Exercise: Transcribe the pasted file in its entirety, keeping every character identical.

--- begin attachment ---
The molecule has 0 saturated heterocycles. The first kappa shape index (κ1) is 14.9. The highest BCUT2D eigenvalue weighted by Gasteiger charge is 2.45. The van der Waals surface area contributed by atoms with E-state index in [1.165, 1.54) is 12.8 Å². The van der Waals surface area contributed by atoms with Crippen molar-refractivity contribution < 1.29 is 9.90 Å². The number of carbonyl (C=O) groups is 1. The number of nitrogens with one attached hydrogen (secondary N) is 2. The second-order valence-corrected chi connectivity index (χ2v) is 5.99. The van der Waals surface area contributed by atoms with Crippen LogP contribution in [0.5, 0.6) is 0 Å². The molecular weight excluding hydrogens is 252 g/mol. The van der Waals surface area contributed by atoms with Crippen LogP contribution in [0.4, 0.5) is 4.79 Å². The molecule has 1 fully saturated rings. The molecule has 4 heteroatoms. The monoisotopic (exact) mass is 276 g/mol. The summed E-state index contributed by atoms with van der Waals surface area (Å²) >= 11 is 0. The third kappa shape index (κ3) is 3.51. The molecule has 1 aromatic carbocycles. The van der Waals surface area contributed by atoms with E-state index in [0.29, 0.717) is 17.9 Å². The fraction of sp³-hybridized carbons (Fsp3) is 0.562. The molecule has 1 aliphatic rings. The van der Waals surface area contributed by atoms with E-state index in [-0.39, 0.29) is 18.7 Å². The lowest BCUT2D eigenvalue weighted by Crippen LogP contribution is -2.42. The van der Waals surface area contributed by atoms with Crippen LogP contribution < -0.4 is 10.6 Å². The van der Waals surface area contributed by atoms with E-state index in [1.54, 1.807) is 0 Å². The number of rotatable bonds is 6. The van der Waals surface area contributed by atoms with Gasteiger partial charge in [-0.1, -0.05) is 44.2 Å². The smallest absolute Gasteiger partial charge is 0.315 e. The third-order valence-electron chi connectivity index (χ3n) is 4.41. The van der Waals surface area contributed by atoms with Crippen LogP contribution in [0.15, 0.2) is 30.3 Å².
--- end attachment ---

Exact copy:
The molecule has 0 saturated heterocycles. The first kappa shape index (κ1) is 14.9. The highest BCUT2D eigenvalue weighted by Gasteiger charge is 2.45. The van der Waals surface area contributed by atoms with E-state index in [1.165, 1.54) is 12.8 Å². The van der Waals surface area contributed by atoms with Crippen molar-refractivity contribution < 1.29 is 9.90 Å². The number of carbonyl (C=O) groups is 1. The number of nitrogens with one attached hydrogen (secondary N) is 2. The second-order valence-corrected chi connectivity index (χ2v) is 5.99. The van der Waals surface area contributed by atoms with Crippen LogP contribution in [0.5, 0.6) is 0 Å². The molecular weight excluding hydrogens is 252 g/mol. The van der Waals surface area contributed by atoms with Crippen LogP contribution in [0.4, 0.5) is 4.79 Å². The molecule has 1 fully saturated rings. The molecule has 4 heteroatoms. The monoisotopic (exact) mass is 276 g/mol. The summed E-state index contributed by atoms with van der Waals surface area (Å²) >= 11 is 0. The third kappa shape index (κ3) is 3.51. The molecule has 1 aromatic carbocycles. The van der Waals surface area contributed by atoms with E-state index in [0.29, 0.717) is 17.9 Å². The fraction of sp³-hybridized carbons (Fsp3) is 0.562. The molecule has 1 aliphatic rings. The van der Waals surface area contributed by atoms with E-state index in [-0.39, 0.29) is 18.7 Å². The lowest BCUT2D eigenvalue weighted by Crippen LogP contribution is -2.42. The van der Waals surface area contributed by atoms with Crippen LogP contribution < -0.4 is 10.6 Å². The van der Waals surface area contributed by atoms with E-state index in [1.54, 1.807) is 0 Å². The number of rotatable bonds is 6. The van der Waals surface area contributed by atoms with Gasteiger partial charge in [-0.1, -0.05) is 44.2 Å². The smallest absolute Gasteiger partial charge is 0.315 e. The third-order valence-electron chi connectivity index (χ3n) is 4.41. The van der Waals surface area contributed by atoms with Crippen LogP contribution in [0.15, 0.2) is 30.3 Å².